Producing 1 PCB is very different from producing many PCBs, especially considering the logistics of assembling and testing. In this blog post, we'll continue the story from last time and look at the revised versions and how to scale up the production with PCB assembly and a test jig.

Testing and review

The initial revision of the PCB worked for the most part. All the critical sensors appeared to be working, but we found a few things to improve on the design, and a design review with James Munns helped identifying some additional improvements.

revision 2.0
Revision 2.0

Button placement

The button placement was too close to the thumb when operating with one hand. The fix for this was to place them closer to the center.

LED brightness

The LEDs functioned correctly, but the brightness was not completely even. In particular, the red and green LEDs were a lot brighter than the others. After doubling the resistance, the brightness of the LEDs were a lot more balanced.

Battery measurement

The battery measurement circuit was wrong, and caused inputs outside the ADC range of the microcontroller. Fixing this involved using different resistor values for the circuit.

Accelerometer orientation

In order to make the sensor output compatible with both the Adafruit Feather nRF52840 Sense and Feather Adafruit nRF52840 Express, we switched the orientation of the accelerometer to make sure the output axes values was the same.

Board outline

The sharp edges are a bit annoying when using the device. Given that this device is supposed to be used in a game like setting, we added some rounded corners.

In addition,we added a few holes so that we could add a string and users would be able to wear the device around their neck.

To avoid any potential for radio interference of the Adafruit from the PCB, we also added a keep out zone beneath the radio for good measure.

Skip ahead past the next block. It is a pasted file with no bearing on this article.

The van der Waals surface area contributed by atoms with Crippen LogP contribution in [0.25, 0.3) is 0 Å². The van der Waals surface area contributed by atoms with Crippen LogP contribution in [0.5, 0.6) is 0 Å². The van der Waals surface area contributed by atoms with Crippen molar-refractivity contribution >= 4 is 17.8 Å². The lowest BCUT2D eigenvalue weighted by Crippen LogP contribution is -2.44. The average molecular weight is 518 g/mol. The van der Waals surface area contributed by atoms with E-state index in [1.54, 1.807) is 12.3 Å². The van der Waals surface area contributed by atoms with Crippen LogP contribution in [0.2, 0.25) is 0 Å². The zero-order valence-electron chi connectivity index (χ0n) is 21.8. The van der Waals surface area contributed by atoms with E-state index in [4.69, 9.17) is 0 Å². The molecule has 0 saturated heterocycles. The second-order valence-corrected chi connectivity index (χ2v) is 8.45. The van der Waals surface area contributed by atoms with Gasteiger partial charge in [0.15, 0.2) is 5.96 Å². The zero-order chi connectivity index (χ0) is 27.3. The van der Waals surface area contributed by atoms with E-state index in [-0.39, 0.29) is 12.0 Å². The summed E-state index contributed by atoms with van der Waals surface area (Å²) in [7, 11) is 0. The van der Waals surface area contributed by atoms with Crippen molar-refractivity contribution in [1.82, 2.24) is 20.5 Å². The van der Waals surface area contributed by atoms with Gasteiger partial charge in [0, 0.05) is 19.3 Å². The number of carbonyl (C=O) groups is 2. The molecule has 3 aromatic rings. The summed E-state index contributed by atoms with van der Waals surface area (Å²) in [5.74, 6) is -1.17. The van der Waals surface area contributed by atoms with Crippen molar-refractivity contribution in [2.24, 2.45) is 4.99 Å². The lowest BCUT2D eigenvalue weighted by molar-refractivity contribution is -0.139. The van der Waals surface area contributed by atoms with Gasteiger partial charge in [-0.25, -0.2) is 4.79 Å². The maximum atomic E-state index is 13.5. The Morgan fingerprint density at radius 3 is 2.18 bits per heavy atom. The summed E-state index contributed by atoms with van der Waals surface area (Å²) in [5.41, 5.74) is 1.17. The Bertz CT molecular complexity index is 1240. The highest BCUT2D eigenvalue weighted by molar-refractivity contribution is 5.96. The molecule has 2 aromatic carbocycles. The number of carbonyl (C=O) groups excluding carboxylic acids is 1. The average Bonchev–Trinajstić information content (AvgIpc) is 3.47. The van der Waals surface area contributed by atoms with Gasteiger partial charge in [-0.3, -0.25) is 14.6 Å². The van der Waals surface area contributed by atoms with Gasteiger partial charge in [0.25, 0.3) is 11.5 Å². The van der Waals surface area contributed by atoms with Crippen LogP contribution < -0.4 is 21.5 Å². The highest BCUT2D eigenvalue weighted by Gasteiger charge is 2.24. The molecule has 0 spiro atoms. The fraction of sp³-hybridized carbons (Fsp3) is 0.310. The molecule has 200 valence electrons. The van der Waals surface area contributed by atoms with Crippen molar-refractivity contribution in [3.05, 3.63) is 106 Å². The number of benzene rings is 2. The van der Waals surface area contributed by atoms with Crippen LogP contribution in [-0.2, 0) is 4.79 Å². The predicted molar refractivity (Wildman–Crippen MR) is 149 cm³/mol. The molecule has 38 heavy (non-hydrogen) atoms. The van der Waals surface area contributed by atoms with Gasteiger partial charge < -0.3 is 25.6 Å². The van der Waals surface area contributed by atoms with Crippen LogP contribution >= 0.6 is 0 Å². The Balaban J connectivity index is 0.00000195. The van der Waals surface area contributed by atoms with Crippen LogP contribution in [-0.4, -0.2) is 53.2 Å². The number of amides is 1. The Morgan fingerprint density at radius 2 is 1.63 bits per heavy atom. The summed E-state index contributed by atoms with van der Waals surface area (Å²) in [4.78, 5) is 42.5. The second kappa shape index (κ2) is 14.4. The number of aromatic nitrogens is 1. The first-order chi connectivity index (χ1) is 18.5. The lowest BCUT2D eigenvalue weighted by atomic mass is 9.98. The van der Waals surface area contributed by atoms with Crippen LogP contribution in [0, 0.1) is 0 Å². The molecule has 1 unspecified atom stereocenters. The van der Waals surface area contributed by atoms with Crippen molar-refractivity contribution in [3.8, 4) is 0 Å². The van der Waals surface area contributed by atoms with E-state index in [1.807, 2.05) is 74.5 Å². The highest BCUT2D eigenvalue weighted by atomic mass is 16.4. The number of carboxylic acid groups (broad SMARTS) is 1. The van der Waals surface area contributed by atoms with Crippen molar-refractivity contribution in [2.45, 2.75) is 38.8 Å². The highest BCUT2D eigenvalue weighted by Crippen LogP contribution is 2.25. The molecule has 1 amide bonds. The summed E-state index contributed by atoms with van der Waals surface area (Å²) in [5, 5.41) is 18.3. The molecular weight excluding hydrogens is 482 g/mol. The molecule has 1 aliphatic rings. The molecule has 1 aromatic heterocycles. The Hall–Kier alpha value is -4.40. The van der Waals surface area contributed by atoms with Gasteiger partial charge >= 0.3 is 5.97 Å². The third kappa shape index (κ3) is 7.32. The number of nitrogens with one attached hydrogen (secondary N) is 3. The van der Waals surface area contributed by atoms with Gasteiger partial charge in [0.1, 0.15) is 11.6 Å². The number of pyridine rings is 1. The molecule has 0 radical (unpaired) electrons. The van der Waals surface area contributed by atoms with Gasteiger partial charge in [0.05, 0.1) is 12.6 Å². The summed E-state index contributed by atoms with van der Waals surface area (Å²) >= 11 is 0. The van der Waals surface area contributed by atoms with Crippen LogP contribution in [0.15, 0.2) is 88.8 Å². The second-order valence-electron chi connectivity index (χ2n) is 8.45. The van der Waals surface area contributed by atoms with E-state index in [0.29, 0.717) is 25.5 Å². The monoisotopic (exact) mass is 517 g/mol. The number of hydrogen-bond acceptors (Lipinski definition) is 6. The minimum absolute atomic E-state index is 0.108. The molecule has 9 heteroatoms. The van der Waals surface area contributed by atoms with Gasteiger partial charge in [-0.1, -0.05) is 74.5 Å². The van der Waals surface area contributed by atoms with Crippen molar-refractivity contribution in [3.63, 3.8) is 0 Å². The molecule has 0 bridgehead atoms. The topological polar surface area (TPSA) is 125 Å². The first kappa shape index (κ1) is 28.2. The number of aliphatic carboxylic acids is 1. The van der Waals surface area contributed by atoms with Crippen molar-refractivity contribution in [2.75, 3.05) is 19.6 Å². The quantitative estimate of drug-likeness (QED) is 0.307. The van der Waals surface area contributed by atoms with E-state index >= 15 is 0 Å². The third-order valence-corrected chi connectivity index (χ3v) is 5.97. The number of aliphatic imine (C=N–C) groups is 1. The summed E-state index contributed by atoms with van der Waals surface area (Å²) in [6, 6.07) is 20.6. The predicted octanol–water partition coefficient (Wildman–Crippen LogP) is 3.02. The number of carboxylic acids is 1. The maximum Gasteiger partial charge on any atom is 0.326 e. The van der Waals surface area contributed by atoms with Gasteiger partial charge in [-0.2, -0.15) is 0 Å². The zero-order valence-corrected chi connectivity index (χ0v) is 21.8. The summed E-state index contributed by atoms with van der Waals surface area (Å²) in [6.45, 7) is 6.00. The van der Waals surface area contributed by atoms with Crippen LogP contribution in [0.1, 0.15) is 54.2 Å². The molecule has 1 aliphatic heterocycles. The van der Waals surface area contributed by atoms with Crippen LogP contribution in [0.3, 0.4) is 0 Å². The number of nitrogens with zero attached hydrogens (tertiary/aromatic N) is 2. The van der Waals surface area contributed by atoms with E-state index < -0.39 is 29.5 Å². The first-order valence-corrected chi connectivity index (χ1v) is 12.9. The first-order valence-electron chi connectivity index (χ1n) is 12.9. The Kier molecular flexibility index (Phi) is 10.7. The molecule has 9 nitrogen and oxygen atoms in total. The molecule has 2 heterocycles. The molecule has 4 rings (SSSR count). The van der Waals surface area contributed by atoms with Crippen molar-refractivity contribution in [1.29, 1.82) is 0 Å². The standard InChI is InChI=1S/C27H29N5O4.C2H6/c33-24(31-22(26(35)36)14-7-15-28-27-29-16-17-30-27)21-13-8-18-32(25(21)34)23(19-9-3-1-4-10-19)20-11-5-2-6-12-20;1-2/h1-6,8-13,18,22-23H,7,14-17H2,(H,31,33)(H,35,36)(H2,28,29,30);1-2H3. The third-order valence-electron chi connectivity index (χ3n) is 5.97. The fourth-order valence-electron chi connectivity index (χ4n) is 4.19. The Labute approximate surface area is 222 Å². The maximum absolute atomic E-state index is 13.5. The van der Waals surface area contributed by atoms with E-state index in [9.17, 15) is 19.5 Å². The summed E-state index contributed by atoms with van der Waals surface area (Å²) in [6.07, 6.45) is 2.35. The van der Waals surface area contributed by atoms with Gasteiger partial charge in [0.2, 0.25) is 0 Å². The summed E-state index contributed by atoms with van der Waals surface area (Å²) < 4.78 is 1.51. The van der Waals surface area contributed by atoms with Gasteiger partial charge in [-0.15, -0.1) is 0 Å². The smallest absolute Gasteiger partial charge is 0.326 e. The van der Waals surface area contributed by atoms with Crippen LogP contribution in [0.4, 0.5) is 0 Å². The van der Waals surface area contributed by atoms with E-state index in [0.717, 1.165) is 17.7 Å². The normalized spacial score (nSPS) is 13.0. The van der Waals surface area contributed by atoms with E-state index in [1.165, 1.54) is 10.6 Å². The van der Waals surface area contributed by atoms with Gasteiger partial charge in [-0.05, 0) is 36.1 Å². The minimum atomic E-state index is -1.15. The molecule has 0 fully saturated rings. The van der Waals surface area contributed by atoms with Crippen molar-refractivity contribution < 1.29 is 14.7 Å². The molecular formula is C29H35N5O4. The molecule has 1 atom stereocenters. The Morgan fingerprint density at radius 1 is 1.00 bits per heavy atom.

In the initial revision, the power switch was connected to the EN pin of the Adafruit, as this would allow us to use the switch for LiPoly batteries as well. However, even in this mode the device draws power, so we decided to have the switch control the battery power source directly and remove the jumper pins we placed there to prevent accidental reverse current. Instead, we added a Schottky diode to prevent the case of reverse current with both batteries and USB power connected.

Pairing with BLE Mesh

Since the devices are going to be part of a BLE Mesh network and paired with a single application, we need a way to provision them and identify them. In order to do that, we decided to make room for a QR code sticker in the middle of the board. Then, upon flashing the device, we would set the expected mesh node UUID in the device firmware, and create a mapping between the UUID and a QR code.

The pairing process will then use this data to ensure sensor data is routed to the expected application.

Wiring and traces

In the initial revision, the outline made no use of ground vias, a technique that adds vias to the board in order to reduce the path from components to ground.

New revision

revision 3.0
Revision 3.0

Having fixed the defects, we also initially removed the accelerometer footprint from the PCB, and revision 3.0 did not include it

Revision 3.0 felt much better in hand, and all sensors worked as we hoped. The biggest unknown before testing was the Schottky diode (which is a component we had not tested before)

as you can see below. However, to avoid risking supply chain issues, we quickly decided to add it back for a final revision 3.5, with the option of not soldering it when scaling up production.

Flash jig

test jig
Test jig

Programming the Adafruit Feather nRF52840 Express/Sense without the builtin bootloader requires powering the device from USB and attaching an external programmer using one of the following alternatives: